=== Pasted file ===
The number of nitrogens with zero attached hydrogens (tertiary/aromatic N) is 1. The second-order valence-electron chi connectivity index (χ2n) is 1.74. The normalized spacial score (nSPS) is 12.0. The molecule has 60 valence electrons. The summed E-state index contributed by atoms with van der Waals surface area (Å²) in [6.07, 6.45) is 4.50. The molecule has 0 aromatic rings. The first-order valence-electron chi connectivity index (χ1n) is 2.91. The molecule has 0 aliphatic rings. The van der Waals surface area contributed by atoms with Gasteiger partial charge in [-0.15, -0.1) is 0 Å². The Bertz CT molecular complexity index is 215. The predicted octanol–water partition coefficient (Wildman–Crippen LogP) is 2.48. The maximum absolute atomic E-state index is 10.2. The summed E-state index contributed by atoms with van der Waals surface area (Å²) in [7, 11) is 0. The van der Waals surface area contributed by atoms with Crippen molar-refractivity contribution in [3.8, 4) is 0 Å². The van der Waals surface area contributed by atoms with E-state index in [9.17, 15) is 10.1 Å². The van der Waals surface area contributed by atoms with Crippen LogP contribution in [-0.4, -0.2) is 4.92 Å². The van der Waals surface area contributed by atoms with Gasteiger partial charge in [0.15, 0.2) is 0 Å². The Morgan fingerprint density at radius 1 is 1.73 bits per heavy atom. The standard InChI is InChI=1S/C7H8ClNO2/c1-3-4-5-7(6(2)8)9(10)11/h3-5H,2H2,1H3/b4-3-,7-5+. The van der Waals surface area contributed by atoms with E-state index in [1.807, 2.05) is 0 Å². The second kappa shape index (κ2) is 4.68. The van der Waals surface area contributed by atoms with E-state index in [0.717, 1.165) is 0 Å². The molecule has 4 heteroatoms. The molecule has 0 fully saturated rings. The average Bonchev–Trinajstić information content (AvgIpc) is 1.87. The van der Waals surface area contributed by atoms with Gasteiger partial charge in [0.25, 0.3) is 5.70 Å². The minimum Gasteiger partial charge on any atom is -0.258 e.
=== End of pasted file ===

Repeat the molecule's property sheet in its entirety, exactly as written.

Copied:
The number of nitrogens with zero attached hydrogens (tertiary/aromatic N) is 1. The second-order valence-electron chi connectivity index (χ2n) is 1.74. The normalized spacial score (nSPS) is 12.0. The molecule has 60 valence electrons. The summed E-state index contributed by atoms with van der Waals surface area (Å²) in [6.07, 6.45) is 4.50. The molecule has 0 aromatic rings. The first-order valence-electron chi connectivity index (χ1n) is 2.91. The molecule has 0 aliphatic rings. The van der Waals surface area contributed by atoms with Gasteiger partial charge in [-0.15, -0.1) is 0 Å². The Bertz CT molecular complexity index is 215. The predicted octanol–water partition coefficient (Wildman–Crippen LogP) is 2.48. The maximum absolute atomic E-state index is 10.2. The summed E-state index contributed by atoms with van der Waals surface area (Å²) in [7, 11) is 0. The van der Waals surface area contributed by atoms with Crippen molar-refractivity contribution in [3.8, 4) is 0 Å². The van der Waals surface area contributed by atoms with E-state index in [9.17, 15) is 10.1 Å². The van der Waals surface area contributed by atoms with Crippen LogP contribution in [-0.4, -0.2) is 4.92 Å². The van der Waals surface area contributed by atoms with Gasteiger partial charge in [0.15, 0.2) is 0 Å². The Morgan fingerprint density at radius 1 is 1.73 bits per heavy atom. The standard InChI is InChI=1S/C7H8ClNO2/c1-3-4-5-7(6(2)8)9(10)11/h3-5H,2H2,1H3/b4-3-,7-5+. The van der Waals surface area contributed by atoms with E-state index in [1.807, 2.05) is 0 Å². The second kappa shape index (κ2) is 4.68. The van der Waals surface area contributed by atoms with E-state index in [0.717, 1.165) is 0 Å². The molecule has 4 heteroatoms. The molecule has 0 fully saturated rings. The average Bonchev–Trinajstić information content (AvgIpc) is 1.87. The van der Waals surface area contributed by atoms with Gasteiger partial charge in [0.25, 0.3) is 5.70 Å². The minimum Gasteiger partial charge on any atom is -0.258 e.